SWEET PEOPLE: Crystal Rice and Michael Chinn might fool you.
I vividly remember the first time I brought homemade cupcakes to the office. They were vanilla, filled with homemade caramelized pineapple compote (with lots of butter and brown sugar), and topped with maraschino cherry buttercream. I was nervous. Would people like them?
Cienna Madrid bit into one and cried out, through a mouthful of cake, "Oh my god, you can taste the butter!"
I felt so accomplished! As a baker, I want people to taste each element of whatever I make. Cupcakes shouldn't taste like buttercream-topped sugar bombs, they should have layers of flavors—pineapple, cherry, brown sugar, egg, vanilla, salt, and, of course, butter.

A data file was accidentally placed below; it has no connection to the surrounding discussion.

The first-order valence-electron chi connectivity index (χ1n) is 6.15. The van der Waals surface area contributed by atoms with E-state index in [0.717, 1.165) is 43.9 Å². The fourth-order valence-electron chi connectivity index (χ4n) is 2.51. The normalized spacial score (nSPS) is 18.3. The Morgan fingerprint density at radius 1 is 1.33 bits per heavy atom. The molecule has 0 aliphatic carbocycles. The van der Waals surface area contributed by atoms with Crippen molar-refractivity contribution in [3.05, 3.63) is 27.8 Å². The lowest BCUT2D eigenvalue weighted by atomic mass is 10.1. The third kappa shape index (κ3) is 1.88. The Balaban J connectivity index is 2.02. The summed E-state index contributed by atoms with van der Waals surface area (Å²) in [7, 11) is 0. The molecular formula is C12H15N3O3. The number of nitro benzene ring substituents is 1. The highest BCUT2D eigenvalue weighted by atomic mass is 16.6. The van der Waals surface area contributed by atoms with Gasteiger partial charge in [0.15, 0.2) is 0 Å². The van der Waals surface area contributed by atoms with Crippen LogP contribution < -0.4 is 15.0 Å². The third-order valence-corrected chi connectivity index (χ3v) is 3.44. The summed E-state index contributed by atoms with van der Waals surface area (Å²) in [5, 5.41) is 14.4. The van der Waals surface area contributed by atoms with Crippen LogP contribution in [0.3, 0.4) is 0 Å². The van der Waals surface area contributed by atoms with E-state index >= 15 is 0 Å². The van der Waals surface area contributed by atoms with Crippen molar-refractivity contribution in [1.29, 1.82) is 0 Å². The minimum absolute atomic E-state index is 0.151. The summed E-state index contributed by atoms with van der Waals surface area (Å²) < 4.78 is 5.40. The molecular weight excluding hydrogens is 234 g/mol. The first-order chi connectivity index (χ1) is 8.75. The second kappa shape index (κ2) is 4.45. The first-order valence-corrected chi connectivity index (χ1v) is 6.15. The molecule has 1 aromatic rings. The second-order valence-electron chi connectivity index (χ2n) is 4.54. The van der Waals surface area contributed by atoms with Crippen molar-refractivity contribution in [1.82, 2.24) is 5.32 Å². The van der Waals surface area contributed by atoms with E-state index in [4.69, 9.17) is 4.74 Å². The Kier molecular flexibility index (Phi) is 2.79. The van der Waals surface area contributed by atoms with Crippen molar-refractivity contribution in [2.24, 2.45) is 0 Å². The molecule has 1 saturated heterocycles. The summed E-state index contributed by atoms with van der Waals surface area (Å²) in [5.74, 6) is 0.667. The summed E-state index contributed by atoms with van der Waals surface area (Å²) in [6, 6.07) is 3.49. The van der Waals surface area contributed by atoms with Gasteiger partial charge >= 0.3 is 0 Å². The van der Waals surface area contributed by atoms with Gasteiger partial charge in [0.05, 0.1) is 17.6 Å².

Butter—obviously delicious, and celebrated at borderline obnoxious levels—is a crucial part of the science behind many different pastries. Because it's about 80 percent fat to 20 percent water (many butter replacements like shortening are 100 percent fat), baking with butter can put fat into a pastry without making it too greasy. And how integral is fat in baking? Very. Have you ever had a low-fat cookie or piecrust? They're generally textural nightmares. Blech. Butter is the best!